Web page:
Slimmer Byrd ready to feast on light heavyweights
In six months, Chris Byrd dropped 36½ pounds and two weight classes -- without a nutritionist or fitness guru. Now, the former heavyweight champion is ready to pick on guys his own size, starting with Shaun George on Friday.
For more than a decade, Chris Byrd, who won a silver medal at 165 pounds in the 1992 Olympic Games, masqueraded as a heavyweight. It was a pretty good ruse, as Byrd became a two-time heavyweight champion.No more. After 14 years of playing with the big boys, Byrd is doing the unheard of. He is dropping down two weight classes to compete as a light heavyweight. Only two men have ever won a middleweight and heavyweight world title -- Bob Fitzsimmons and Roy Jones. Byrd wants to do things in reverse. Yes, Jones and Fitzsimmons went back down to recapture the light heavyweight crown. But Jones had only one fight at heavyweight, and Fitzsimmons never weighed more than 172 pounds. Byrd fought 38 of his 40 pro fights at heavyweight.
Byrd weighed 211½ pounds for his past match against heavyweight contender Alexander Povetkin on Nov. 27. Six months and 36½ pounds lighter, Byrd will make his debut at light heavyweight against Shaun George at the Cox Pavilion on the campus of University of Nevada, Las Vegas on Friday on ESPN's "Friday Night Fights."
"I've been a heavyweight so long, looking at my body now I'm like, 'Wow!'" Byrd said. "People look at me now and the first thing they say is, 'Who is that guy?' The next thing they say is, 'How did you lose the weight?'"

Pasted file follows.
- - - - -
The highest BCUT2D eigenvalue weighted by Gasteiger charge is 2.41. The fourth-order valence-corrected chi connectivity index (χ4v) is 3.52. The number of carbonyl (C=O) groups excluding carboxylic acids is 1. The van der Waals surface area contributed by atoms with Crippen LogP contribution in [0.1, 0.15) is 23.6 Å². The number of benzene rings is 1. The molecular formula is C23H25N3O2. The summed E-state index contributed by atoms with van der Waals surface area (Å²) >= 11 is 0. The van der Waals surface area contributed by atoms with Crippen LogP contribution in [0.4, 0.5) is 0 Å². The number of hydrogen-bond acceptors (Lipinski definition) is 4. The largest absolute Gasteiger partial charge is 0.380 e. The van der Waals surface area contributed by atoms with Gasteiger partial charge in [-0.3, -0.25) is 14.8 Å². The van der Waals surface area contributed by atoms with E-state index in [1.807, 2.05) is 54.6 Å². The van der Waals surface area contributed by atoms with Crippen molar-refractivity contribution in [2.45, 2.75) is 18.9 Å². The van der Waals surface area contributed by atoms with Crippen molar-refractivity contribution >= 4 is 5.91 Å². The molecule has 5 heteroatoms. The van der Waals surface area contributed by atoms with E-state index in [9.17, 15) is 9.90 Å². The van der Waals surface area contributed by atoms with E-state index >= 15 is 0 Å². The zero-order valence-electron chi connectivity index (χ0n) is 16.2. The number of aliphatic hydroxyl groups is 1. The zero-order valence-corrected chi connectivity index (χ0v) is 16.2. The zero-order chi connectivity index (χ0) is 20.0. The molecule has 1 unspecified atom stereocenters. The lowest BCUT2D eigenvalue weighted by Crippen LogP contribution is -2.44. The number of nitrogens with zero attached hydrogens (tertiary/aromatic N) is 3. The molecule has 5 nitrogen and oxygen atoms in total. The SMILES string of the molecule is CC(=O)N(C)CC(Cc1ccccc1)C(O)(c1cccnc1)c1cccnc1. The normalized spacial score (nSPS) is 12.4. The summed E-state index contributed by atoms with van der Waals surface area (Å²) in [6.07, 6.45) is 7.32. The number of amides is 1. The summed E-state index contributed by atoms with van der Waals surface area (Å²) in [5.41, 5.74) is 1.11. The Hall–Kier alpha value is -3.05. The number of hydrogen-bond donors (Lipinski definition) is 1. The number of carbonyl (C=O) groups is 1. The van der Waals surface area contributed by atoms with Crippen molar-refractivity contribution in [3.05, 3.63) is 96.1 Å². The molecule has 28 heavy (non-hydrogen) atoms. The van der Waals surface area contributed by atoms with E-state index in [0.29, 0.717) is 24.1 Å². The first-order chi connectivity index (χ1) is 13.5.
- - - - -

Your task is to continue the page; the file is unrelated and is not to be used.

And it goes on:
Byrd did not hire a fitness and nutrition guru, like Mackie Shilstone, to drop the weight. He did not go on a fancy Hollywood diet. Byrd did it by becoming well like a bird. He started running like the Road Runner -- as much as seven miles at a clip -- and eating like Tweety Bird -- small meals every two hours. A typical breakfast is two sausage links, oat cereal with honey and a handful of grapes. He eats all his meals from small paper plates. "That keeps me on track because you can't get a lot of food on those little plates, but I find a way to pack the food on by stacking it up high," he said. "I find I can't eat a lot at one time. But I eat every two hours, so I'm never hungry." Right after the Povetkin fight, Byrd said he was contemplating a move to cruiserweight and had slimmed his way to 216 pounds. He made up his mind to move to cruiserweight and began to train with an eye toward getting down to 190. He got down to 190 pounds, and the weight kept melting away.
If I would have beaten Povetkin, I would have had to fight Eddie Chambers and I'm back in line to fight Wladimir Klitschko and get another butt-whipping. Why would I want to fight that monster again? It didn't make any sense.
-- Chris Byrd, on the reason he decided to drop from heavyweight to light heavyweight
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